This frank commitment by U.N members introduced an absolute and unconditional prohibition both to the use and the threat to use force in international disputes. Although the Charter of the United Nations does not clarify in detail the notion of aggression, this matter was unclear as a threat to peace and a breach of the peace(  ).
According to the U.N Charter too, the Security Council –one of the main body of United Nations- has responsibility to deal with aggression as indicated by Article 39 of the Charter which read that: “The Security Council shall determine the existence of any threat to the peace, breach of the peace, or act of aggression and shall make recommendations, or decide what measures shall be taken in accordance with Articles 41 and 42, to maintain or restore international peace and security”.(  )
Article 39 of the Charter left “aggression” undefined, and put on the same level threat to peace, breach of the peace, or act of aggression'(  ). It does not give a definition for threat to peace either.
During the discussion concerning the draft of the U.N Charter in San Francisco Conference, some countries proposed to include definitions of aggression. There was a Bolivian proposal to define aggression similar to the Soviet proposal submitted to the Disarmament Conference in 1933(  ). However, the specialized committee in San Francisco rejected any idea to define aggression arguing that it would not be able to envisage or encompass developments in warfare, besides which it might lead to the ‘premature application of enforcement measures’ through ‘automatic Council action’. (  )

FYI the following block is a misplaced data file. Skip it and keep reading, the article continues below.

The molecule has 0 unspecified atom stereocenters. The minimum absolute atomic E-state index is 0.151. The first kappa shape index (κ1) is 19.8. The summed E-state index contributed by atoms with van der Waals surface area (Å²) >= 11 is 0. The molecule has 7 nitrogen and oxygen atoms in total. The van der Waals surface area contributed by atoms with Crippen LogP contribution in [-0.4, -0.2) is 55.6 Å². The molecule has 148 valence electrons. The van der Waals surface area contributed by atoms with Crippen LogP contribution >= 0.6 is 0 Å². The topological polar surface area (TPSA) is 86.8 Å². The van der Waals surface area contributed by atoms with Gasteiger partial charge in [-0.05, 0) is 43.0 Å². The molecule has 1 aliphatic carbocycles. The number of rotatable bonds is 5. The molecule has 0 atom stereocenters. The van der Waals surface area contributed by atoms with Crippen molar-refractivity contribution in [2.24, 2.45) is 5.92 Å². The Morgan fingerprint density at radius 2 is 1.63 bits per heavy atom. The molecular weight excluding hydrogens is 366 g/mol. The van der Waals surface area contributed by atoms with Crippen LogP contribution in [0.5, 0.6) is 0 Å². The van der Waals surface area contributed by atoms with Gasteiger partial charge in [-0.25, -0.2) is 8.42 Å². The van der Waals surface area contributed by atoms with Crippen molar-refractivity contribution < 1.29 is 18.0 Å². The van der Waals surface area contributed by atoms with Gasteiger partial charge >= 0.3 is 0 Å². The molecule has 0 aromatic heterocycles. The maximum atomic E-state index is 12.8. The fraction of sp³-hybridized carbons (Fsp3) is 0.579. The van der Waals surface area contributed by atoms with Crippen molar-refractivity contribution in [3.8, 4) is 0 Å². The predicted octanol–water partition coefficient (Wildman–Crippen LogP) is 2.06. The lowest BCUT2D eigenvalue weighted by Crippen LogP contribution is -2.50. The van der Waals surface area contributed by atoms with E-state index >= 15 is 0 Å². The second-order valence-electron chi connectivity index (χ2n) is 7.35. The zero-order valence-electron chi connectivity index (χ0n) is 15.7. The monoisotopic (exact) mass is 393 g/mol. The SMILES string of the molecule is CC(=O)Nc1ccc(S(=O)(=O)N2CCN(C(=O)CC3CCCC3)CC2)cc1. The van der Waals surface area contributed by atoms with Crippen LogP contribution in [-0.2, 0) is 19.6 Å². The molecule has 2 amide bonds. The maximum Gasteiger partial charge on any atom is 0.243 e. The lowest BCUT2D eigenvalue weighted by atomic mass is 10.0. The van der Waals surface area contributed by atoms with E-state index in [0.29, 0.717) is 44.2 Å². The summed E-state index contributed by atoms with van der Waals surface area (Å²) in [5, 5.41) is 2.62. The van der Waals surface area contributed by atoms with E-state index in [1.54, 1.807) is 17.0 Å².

In its first committee on November 6, 1950, the Soviet Union revived, under the item ‘Duties of States in the Event of the Outbreak of Hostilities’, the substance of its draft definition of 1933. This, with related matters, was submitted in due course to the International Law Commission for its views.(  )